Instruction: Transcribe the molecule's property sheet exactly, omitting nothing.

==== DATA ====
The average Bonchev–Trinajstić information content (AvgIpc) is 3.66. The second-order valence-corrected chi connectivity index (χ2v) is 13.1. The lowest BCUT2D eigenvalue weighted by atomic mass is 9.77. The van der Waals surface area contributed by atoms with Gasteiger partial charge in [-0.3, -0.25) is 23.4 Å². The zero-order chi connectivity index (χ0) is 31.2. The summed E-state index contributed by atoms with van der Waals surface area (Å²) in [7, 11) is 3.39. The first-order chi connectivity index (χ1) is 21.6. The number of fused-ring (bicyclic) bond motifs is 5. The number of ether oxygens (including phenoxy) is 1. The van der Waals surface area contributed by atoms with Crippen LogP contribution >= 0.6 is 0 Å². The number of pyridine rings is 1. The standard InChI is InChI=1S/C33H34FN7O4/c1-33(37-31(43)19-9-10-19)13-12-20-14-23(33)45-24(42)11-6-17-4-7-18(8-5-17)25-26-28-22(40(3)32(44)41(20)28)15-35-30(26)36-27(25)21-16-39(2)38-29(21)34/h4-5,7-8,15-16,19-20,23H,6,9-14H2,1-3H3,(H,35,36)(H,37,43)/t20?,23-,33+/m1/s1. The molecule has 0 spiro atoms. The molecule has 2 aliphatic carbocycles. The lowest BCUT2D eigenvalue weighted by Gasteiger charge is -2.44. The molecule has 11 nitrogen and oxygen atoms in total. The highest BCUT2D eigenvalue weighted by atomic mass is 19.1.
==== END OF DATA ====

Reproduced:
The average Bonchev–Trinajstić information content (AvgIpc) is 3.66. The second-order valence-corrected chi connectivity index (χ2v) is 13.1. The lowest BCUT2D eigenvalue weighted by atomic mass is 9.77. The van der Waals surface area contributed by atoms with Gasteiger partial charge in [-0.3, -0.25) is 23.4 Å². The zero-order chi connectivity index (χ0) is 31.2. The summed E-state index contributed by atoms with van der Waals surface area (Å²) in [7, 11) is 3.39. The first-order chi connectivity index (χ1) is 21.6. The number of fused-ring (bicyclic) bond motifs is 5. The number of ether oxygens (including phenoxy) is 1. The van der Waals surface area contributed by atoms with Crippen LogP contribution >= 0.6 is 0 Å². The number of pyridine rings is 1. The standard InChI is InChI=1S/C33H34FN7O4/c1-33(37-31(43)19-9-10-19)13-12-20-14-23(33)45-24(42)11-6-17-4-7-18(8-5-17)25-26-28-22(40(3)32(44)41(20)28)15-35-30(26)36-27(25)21-16-39(2)38-29(21)34/h4-5,7-8,15-16,19-20,23H,6,9-14H2,1-3H3,(H,35,36)(H,37,43)/t20?,23-,33+/m1/s1. The molecule has 0 spiro atoms. The molecule has 2 aliphatic carbocycles. The lowest BCUT2D eigenvalue weighted by Gasteiger charge is -2.44. The molecule has 11 nitrogen and oxygen atoms in total. The highest BCUT2D eigenvalue weighted by atomic mass is 19.1.